You could theoretically download an entire music album in three seconds and a feature-length movie in 19 seconds with Comcast Gigabit Pro. You can send data just as quickly.
Still, despite it being a cable service provider, Comcast Gigabit Pro doesn't include TV service. And this super high-speed Internet is "limited... to a single outlet." So, you better have good WiFi.
The new service is available in Atlanta, Chicago, and select major cities across California, Florida, Indiana, Michigan and Tennessee.
For those not knowing Clinton/Bush/Obama ignored US laws against monopoly and spent two decades really fueling those mergers and acquisitions sparked by global market policies. When you think of internet---phone----TV we now think of one company with bundled packages. Comcast was a cable corporation---then was allowed to buy free TV network NBC and made that a global corporation---so Comcast is already a global corporation. Obama mandated a change to digital broadcasting to advance the march to total media control by telecommunications----this is what we call consolidated monopoly. Then, Obama allowed an auction of public airwaves giving already existing media outlets the upper-hand and what do we see on free TV-------ABC/CBS/NBC/FOX all now have several stations linked to the national one ----they are doing that because free TV is going to end-----and these TV station airwaves will be designated for all of this high-speed internet and telecom global industry. It's free TV today----a decade or so it will all be part of this global super-speed internet that only global corporations will be able to access.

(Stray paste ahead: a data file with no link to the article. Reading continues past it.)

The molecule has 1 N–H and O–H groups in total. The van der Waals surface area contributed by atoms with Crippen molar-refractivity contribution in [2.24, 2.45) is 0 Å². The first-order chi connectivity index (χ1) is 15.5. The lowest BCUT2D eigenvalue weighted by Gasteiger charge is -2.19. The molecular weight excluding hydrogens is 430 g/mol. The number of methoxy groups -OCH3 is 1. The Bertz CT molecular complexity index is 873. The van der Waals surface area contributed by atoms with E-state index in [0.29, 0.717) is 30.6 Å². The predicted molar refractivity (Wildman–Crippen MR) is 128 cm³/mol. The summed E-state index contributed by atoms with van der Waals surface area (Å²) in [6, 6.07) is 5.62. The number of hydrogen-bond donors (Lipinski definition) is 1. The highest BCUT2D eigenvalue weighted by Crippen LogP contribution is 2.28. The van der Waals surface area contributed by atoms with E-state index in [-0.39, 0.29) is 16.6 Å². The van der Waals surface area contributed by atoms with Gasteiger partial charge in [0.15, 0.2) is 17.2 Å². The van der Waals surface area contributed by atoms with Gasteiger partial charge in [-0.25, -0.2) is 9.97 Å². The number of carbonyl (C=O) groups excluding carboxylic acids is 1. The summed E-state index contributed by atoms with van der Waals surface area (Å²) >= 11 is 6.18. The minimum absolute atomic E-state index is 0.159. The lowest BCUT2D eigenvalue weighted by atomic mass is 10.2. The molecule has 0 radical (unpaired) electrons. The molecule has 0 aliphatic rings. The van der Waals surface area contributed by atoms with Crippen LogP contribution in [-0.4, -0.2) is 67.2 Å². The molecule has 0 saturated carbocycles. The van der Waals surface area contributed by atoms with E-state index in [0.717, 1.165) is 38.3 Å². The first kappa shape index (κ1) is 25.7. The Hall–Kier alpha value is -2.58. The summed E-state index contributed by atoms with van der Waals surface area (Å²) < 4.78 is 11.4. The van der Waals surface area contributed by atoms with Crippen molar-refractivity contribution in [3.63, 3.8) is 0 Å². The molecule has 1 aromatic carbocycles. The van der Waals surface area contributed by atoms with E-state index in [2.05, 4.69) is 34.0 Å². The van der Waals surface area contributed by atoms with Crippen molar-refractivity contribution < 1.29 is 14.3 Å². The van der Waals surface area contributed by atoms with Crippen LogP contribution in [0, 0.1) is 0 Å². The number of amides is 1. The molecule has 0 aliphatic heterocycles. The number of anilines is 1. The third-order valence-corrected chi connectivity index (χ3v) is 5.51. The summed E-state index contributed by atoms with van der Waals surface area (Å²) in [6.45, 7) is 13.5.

Who owns Comcast? A VERY, VERY, VERY NEO-CONSERVATIVE REPUBLICAN AND THIS IS WHY OUR LOCAL NEWS---WBAL IS NBC FOR EXAMPLE IS SO GLOBAL CORPORATE---IT WORKS FOR WALL STREET BALTIMORE DEVELOPMENT AND JOHNS HOPKINS.
Brian L. Roberts (born June 28, 1959) is an American businessman and is chairman and CEO of Comcast Corporation, an American company providing cable, entertainment, and communications products and services.
Roberts was born into a Jewish family in Philadelphia, Pennsylvania, the son of Suzanne Fleisher, a former actress and playwright, and Ralph J. Roberts, the co-founder of Comcast Corporation. A graduate of Germantown Academy, he earned his B.S. from the Wharton School of the University of Pennsylvania, where he was admitted to the Zeta Psi fraternity.[ci
He was a founding co-chair of Philadelphia 2000, the nonpartisan host committee for the 2000 Republican National Convention.
Roberts and global Comcast are a perfect fit for a very, very, very neo-conservative Johns Hopkins and Wall Street Baltimore Development and will be handed monopoly control of Baltimore's telecom market if we do not diversify NOW.